In order to address these issues and others relating to what appears to us to be an important shift in and around contemporary art, we are proposing to produce an exhibition in cooperation with a working group of artists and curators we hope to convene in the days prior to its opening. The exhibition is to be generated according to the process described below.

—The organizers will gather background material relating to the shifts in relations necessitated by project oriented work, as well as material documenting past and present conditions of those relations. This material should include documentary material on artists' organizations, alternative spaces and the exhibitions and activities of individual artists, artists' proposals, prospectuses and contracts, exhibition budgets and institutional guidelines.

—Participants in the working group will be asked to bring documentary material relating to their own activities as artists and curators, as well as any other material they think would be relevant.

—This material will be installed in the exhibition space where, prior to the opening, it will form part of the basis for the discussions of the working group meeting in the same space.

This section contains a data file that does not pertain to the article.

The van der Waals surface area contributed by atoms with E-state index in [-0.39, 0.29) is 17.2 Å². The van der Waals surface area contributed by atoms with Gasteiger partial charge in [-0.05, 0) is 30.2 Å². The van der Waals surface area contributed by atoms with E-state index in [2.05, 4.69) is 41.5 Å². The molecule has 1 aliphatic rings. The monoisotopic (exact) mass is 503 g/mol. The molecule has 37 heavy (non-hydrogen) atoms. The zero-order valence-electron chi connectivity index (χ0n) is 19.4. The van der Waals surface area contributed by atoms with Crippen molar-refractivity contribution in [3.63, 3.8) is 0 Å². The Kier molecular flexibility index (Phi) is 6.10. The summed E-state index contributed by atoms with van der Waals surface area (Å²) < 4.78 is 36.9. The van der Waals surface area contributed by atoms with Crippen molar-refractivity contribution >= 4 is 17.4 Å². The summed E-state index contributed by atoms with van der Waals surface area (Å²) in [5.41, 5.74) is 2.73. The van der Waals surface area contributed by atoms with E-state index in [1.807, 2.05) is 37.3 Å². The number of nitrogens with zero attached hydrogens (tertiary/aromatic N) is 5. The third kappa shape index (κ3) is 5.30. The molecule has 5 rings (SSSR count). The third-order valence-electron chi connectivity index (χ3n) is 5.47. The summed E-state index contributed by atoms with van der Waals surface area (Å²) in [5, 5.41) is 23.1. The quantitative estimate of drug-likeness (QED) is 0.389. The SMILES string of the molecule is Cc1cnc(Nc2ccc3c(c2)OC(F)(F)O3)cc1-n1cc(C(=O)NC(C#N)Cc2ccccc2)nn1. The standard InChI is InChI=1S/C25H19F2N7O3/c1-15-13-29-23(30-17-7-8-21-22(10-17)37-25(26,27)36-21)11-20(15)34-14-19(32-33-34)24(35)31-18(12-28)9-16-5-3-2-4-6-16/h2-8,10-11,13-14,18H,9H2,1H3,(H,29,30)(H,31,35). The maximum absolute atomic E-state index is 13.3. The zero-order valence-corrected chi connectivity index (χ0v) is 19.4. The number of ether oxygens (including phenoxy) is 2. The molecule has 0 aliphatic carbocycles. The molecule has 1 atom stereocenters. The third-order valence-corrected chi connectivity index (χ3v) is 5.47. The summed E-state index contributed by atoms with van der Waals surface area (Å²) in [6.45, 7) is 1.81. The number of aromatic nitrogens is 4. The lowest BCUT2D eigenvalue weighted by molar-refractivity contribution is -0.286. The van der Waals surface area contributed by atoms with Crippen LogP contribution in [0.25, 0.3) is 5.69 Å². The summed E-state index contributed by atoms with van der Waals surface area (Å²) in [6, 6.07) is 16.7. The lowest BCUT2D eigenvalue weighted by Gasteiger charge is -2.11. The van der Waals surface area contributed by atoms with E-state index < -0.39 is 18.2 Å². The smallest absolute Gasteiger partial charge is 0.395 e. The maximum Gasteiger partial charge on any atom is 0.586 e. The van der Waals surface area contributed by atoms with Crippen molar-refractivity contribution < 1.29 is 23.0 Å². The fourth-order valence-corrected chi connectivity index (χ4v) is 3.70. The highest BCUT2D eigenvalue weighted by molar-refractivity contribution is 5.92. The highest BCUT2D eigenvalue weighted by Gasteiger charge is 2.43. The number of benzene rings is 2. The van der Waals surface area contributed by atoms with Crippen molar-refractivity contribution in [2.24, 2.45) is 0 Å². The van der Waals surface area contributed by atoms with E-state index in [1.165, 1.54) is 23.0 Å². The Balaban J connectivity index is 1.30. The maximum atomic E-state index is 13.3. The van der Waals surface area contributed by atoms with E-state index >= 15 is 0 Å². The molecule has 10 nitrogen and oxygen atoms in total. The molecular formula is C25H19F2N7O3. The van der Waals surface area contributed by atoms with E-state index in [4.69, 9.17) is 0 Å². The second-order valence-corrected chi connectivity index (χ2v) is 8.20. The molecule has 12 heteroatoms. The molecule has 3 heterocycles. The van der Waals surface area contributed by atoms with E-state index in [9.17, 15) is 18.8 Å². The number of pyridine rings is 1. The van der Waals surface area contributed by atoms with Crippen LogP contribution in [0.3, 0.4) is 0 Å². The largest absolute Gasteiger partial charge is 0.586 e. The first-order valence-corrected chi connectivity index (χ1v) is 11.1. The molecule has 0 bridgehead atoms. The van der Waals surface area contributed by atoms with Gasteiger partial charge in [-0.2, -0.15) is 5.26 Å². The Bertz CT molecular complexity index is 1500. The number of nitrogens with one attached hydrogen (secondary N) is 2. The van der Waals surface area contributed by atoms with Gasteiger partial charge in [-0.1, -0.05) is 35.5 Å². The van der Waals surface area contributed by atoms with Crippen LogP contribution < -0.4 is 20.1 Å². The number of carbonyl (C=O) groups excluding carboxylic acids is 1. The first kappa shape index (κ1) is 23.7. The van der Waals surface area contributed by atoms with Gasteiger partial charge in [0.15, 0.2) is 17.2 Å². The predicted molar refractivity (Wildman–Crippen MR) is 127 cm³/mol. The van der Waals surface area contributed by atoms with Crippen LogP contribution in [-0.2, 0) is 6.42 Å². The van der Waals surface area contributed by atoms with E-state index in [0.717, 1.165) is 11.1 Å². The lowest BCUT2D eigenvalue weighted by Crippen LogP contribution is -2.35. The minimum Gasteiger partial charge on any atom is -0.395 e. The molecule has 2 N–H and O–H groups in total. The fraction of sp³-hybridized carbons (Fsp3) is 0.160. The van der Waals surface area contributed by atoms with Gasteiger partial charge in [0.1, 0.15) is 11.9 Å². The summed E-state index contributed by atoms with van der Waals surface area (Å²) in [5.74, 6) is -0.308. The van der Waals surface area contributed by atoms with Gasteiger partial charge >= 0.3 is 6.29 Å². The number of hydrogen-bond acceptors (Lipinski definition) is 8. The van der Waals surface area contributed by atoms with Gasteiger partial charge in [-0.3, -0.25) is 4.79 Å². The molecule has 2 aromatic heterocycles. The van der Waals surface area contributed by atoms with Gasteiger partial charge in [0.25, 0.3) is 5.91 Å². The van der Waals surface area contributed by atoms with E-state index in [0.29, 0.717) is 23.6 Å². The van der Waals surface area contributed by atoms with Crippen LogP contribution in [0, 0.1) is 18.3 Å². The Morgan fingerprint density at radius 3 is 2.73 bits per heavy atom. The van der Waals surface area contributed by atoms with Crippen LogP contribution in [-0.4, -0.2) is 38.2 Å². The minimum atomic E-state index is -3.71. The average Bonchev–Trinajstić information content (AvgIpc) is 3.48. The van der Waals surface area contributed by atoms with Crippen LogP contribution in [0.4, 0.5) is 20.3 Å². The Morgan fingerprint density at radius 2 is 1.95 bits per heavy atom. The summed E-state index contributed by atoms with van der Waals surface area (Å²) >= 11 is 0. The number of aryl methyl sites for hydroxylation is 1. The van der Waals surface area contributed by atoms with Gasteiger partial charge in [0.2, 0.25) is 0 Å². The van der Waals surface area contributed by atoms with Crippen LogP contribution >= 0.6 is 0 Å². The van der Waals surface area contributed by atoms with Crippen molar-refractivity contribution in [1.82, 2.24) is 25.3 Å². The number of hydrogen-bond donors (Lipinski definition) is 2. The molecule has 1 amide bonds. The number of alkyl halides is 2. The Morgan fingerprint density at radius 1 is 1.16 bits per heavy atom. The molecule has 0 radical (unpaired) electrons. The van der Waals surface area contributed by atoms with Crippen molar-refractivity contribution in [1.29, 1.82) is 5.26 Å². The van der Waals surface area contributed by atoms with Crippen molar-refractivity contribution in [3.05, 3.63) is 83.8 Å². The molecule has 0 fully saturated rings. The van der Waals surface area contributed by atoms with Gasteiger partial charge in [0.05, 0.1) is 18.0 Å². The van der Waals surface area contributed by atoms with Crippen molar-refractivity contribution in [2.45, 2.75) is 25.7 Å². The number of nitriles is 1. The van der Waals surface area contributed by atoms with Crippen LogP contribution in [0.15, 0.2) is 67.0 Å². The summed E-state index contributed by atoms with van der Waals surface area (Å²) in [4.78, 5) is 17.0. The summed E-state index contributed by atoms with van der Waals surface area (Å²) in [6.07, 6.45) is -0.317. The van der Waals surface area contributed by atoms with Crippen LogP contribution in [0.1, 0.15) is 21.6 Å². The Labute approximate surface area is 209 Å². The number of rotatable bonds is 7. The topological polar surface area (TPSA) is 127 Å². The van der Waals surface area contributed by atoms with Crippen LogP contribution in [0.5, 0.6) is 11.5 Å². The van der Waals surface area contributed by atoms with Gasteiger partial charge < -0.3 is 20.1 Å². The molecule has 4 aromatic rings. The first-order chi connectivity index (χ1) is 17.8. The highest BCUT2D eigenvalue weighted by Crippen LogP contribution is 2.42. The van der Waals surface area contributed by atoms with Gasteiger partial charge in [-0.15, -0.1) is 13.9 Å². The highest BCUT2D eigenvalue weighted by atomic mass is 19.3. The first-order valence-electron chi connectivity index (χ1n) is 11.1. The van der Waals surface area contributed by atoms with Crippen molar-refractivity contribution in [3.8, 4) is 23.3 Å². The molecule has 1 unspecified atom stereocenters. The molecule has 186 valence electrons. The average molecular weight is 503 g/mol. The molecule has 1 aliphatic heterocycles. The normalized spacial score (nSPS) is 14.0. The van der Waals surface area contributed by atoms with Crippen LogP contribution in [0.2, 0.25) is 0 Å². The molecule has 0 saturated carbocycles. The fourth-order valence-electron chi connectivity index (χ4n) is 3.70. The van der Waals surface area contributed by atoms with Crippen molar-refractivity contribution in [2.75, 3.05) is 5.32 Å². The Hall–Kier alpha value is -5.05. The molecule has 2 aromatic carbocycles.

—These meetings will be videotaped and the video tapes will be presented in the exhibition along with the above material (with editing as necessary).

—A public presentation of the group discussion by all or some of the participants will be made in conjunction with the opening of the exhibition.

—Following the exhibition, a catalogue will be produced containing some of the material presented in the exhibition, as well as selections from transcripts of the videotapes and public presentation.

—Note: The exhibition should contain no original or unique art works. As we would like the show to circulate easily and cheaply--perhaps in more than one version—we are interested, rather, in printed matter and readily coped material such as video tapes, photographs and documents. We would also hope to reconvene the working group with all or some of the participants at some of the locations to which the exhibition travels.

Working Group Discussions

While we are particularly interested in creating a forum for the discussion of very practical issues among artists and between artists and curators, we also feel that resolutions on practical problems often represent political decisions which may impact not only the working conditions of artists but also the function and meaning of their activity.